Lower Age Eligibility for Earned Income Tax Credit


Target: John Boehner, Speaker of the House of Representatives and Joe Biden, President of the Senate

Goal: Lower age of eligibility to receive Earned Income Tax Credit from 25 to 21, which would raise 300,000 people out of poverty

The Earned Income Tax Credit, or the EITC is a wage supplement for low-income families, but there is new legislation in both the House of Representatives and the Senate that proposes to extend eligibility to childless low-income workers, ages 21 and up. This alteration would result in 300,000 people being raised out of poverty. Please urge Congress to pass this vital legislation.

According to the nonpartisan Center on Budget and Policy Priorities, in addition to the 300,000, at least 3.8 million others would be brought closer to the poverty line. In 2011, the EITC brought 3.1 million children out of poverty. Currently childless workers under the age of 25 are ineligible to receive the credit’s benefits. Also from the Center on Budget and Policy Priorities, “childless workers are the sole group that the federal tax system taxes deeper into poverty.” According to a report by the Brookings Institute, a nonprofit research organization, the program also made as much as $1.50 in additional earnings for every dollar spent on the program.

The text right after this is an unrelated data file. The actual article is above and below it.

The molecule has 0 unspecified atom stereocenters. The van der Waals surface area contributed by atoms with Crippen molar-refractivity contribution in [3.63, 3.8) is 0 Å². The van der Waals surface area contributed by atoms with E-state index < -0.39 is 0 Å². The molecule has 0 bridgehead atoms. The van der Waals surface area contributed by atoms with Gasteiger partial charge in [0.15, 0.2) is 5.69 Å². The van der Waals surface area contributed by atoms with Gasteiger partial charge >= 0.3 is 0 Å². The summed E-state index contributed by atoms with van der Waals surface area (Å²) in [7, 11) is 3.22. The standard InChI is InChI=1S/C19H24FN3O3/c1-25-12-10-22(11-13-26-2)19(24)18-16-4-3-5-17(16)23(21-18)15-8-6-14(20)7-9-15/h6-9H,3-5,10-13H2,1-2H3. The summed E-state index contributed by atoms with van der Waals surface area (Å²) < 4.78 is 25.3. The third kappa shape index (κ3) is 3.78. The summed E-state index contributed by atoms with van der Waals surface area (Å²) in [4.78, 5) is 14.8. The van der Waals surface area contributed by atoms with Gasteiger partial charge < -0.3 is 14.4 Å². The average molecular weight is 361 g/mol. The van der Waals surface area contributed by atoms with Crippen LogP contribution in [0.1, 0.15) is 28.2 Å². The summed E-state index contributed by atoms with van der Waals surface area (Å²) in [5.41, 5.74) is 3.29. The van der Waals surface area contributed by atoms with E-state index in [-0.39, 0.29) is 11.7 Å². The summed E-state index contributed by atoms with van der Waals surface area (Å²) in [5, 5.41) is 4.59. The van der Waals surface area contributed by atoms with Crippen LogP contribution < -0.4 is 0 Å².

Young men of low-income were hit especially hard during the recession, and are one of the groups that would benefit from a more inclusive expansion of the program. Please urge Congress to pass legislation that would bring hundreds of thousands of Americans out of poverty.


Dear Speaker of the House of Representatives John Boehner and President of the Senate Joe Biden,

By lowering the age of eligibility of the Earned Income Tax Credit (EITC) from 25 to 21, 300,000 people will find themselves above the poverty line. According to the nonpartisan organization, Center on Budgets and Policy Priorities, an additional 3.8 million people would be brought closer to the poverty line. These numbers are why Congress should pass legislation that expands eligibility of the EITC.

A childless person under the age of 25 who works full-time is not eligible for the EITC, even with a salary amounting to only $14,500 per year. Another solution that would complement the expansion of the EITC would be a nationwide raise of the minimum wage. Restaurant Opportunities Centers United conducted a study that discovered that a ten dollar per hour minimum wage would bring more than half of the country’s working poor above the poverty line.

Among people who would most benefit from this alteration of the program are low-income men, a group whose earnings have tremendously suffered when the recession hit. Without the benefits of the EITC childless, working men under the age of 25 are likely to stay poor. Please pass this legislation that will benefit Americans in poverty.


[Your Name Here]

Photo Credit: Dave Dugdale via Flickr

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